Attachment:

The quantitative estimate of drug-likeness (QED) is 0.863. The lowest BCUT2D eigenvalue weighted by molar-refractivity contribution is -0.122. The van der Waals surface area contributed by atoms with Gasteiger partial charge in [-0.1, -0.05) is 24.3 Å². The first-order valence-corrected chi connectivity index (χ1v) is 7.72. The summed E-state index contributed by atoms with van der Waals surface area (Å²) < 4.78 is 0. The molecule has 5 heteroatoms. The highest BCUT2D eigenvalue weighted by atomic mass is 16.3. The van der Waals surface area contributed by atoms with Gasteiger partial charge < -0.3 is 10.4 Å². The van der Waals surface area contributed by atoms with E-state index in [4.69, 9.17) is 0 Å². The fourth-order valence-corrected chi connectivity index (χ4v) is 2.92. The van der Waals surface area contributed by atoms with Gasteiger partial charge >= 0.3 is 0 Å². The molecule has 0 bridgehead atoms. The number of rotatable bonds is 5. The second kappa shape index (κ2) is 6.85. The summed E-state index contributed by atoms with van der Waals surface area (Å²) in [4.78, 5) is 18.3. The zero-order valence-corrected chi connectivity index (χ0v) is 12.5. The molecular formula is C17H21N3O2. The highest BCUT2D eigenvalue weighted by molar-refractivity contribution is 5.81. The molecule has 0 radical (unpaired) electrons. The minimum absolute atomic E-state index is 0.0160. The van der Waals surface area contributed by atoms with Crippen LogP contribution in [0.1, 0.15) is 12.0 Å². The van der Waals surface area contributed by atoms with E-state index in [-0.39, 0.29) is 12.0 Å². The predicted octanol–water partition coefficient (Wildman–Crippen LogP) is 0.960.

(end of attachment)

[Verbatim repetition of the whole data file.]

The quantitative estimate of drug-likeness (QED) is 0.863. The lowest BCUT2D eigenvalue weighted by molar-refractivity contribution is -0.122. The van der Waals surface area contributed by atoms with Gasteiger partial charge in [-0.1, -0.05) is 24.3 Å². The first-order valence-corrected chi connectivity index (χ1v) is 7.72. The summed E-state index contributed by atoms with van der Waals surface area (Å²) < 4.78 is 0. The molecule has 5 heteroatoms. The highest BCUT2D eigenvalue weighted by atomic mass is 16.3. The van der Waals surface area contributed by atoms with Gasteiger partial charge < -0.3 is 10.4 Å². The van der Waals surface area contributed by atoms with E-state index in [4.69, 9.17) is 0 Å². The fourth-order valence-corrected chi connectivity index (χ4v) is 2.92. The van der Waals surface area contributed by atoms with Gasteiger partial charge >= 0.3 is 0 Å². The molecule has 0 bridgehead atoms. The number of rotatable bonds is 5. The second kappa shape index (κ2) is 6.85. The summed E-state index contributed by atoms with van der Waals surface area (Å²) in [4.78, 5) is 18.3. The zero-order valence-corrected chi connectivity index (χ0v) is 12.5. The molecular formula is C17H21N3O2. The highest BCUT2D eigenvalue weighted by molar-refractivity contribution is 5.81. The molecule has 0 radical (unpaired) electrons. The minimum absolute atomic E-state index is 0.0160. The van der Waals surface area contributed by atoms with Crippen LogP contribution in [0.1, 0.15) is 12.0 Å². The van der Waals surface area contributed by atoms with E-state index in [-0.39, 0.29) is 12.0 Å². The predicted octanol–water partition coefficient (Wildman–Crippen LogP) is 0.960.